Subscribe / Unsubscribe Enewsletters | Login | Register

Pencil Banner

Will selfie payments be the future of mobile payments?

Nurdianah Md Nur | July 14, 2015
MasterCard and Alibaba seem to think so as they’ve invested in facial recognition solutions for mobile transactions.

Jack Ma Smile to Pay Alibaba
Alibaba CEO Jack Ma shows off Alipay's new facial recognition technology.

In future, taking a selfie may not just be for vanity's sake — it may be a payment mode.

Tapping on the growing selfie obsession, MasterCard has announced a pilot programme, in which consumers could pay for their online purchases by taking a photograph of their face using their mobile devices.

"Passwords are a pain... The new generation, which is into selfies, will find it cool. They'll embrace it," Ajay Bhalla, MasterCard's president of enterprise safety and security, told CNNMoney. He added that MasterCard has partnered major smartphone makers including Apple, Google, Microsoft and Samsung, to facilitate the new function.

To use the feature, consumers will first have to download a MasterCard phone app. They will then be asked to enable the facial recognition function and key in their MasterCard credentials online once. From then onwards, consumers will be prompted to take a selfie every time they want to pay for their online purchases via a mobile device.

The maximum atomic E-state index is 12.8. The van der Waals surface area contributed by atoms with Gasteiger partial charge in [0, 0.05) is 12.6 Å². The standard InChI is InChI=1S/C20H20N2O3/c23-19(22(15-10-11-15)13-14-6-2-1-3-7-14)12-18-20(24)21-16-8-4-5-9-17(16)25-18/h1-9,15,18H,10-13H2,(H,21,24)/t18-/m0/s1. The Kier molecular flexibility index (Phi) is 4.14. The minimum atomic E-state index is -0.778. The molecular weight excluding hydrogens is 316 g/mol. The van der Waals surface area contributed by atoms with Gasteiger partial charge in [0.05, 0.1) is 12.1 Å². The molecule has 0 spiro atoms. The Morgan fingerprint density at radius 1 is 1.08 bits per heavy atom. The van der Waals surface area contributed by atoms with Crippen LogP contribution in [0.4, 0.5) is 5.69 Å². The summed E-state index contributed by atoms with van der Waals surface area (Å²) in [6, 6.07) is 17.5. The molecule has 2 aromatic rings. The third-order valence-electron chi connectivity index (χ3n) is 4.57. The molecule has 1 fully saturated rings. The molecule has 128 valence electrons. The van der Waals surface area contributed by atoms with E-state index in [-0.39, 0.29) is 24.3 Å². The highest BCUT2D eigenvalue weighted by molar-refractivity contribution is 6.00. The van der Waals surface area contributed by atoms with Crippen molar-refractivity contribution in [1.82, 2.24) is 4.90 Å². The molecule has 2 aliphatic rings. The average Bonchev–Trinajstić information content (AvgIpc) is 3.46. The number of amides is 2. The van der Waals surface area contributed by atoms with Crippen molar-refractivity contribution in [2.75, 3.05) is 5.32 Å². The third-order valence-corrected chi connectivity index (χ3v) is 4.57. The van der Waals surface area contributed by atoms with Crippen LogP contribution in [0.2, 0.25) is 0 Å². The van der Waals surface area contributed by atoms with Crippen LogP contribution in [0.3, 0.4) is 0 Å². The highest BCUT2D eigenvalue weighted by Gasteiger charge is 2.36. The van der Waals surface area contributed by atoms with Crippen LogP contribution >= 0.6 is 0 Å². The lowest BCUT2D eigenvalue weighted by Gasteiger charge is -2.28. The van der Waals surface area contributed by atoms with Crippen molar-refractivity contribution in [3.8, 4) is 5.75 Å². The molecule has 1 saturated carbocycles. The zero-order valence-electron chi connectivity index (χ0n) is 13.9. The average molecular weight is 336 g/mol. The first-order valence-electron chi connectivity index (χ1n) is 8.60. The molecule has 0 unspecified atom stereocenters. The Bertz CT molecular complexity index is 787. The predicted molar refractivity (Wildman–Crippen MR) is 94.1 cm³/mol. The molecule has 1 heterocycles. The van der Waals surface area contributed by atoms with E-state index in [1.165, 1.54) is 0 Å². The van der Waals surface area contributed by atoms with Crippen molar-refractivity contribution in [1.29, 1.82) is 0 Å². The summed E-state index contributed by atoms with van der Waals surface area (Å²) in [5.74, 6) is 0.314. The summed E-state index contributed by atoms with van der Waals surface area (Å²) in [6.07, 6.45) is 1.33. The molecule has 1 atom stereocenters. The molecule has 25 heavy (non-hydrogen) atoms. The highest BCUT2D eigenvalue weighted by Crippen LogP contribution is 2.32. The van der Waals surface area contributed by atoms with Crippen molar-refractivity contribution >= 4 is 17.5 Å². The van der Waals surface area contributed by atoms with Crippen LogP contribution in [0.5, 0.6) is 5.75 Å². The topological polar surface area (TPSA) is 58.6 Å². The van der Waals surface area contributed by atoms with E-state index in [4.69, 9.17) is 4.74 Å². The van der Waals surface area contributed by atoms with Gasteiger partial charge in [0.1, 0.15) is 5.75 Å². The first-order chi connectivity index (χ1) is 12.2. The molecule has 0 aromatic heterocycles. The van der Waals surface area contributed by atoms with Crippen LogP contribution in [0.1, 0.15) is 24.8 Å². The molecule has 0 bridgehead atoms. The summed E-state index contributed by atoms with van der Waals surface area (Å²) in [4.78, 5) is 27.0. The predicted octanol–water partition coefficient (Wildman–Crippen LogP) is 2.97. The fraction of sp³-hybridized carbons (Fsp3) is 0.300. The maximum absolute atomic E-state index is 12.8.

As a security measure, the app will require users to blink once to prevent a thief from just holding up a picture to fool the system. The facial recognition software will coordinate the approval process accordingly.

Even though the pilot will be limited to 500 customers, MasterCard said it will broaden its scope if the trial is successful.

Similarly, Alibaba recently announced its plans to enable mobile payments using facial recognition software. The Chinese e-commerce giant said that Ant Financial, one of its subsidiaries, is working on the technology behind its "Smile to Pay" feature.

Alibaba founder Jack Ma demonstrated the technology in March at a conference in Germany by purchasing a stamp and paying for it after taking a selfie to confirm his identity. The company has not provided an official launch date for the new feature, but said that it will be first rolled out in China before expanding it globally.

 

Sign up for CIO Asia eNewsletters.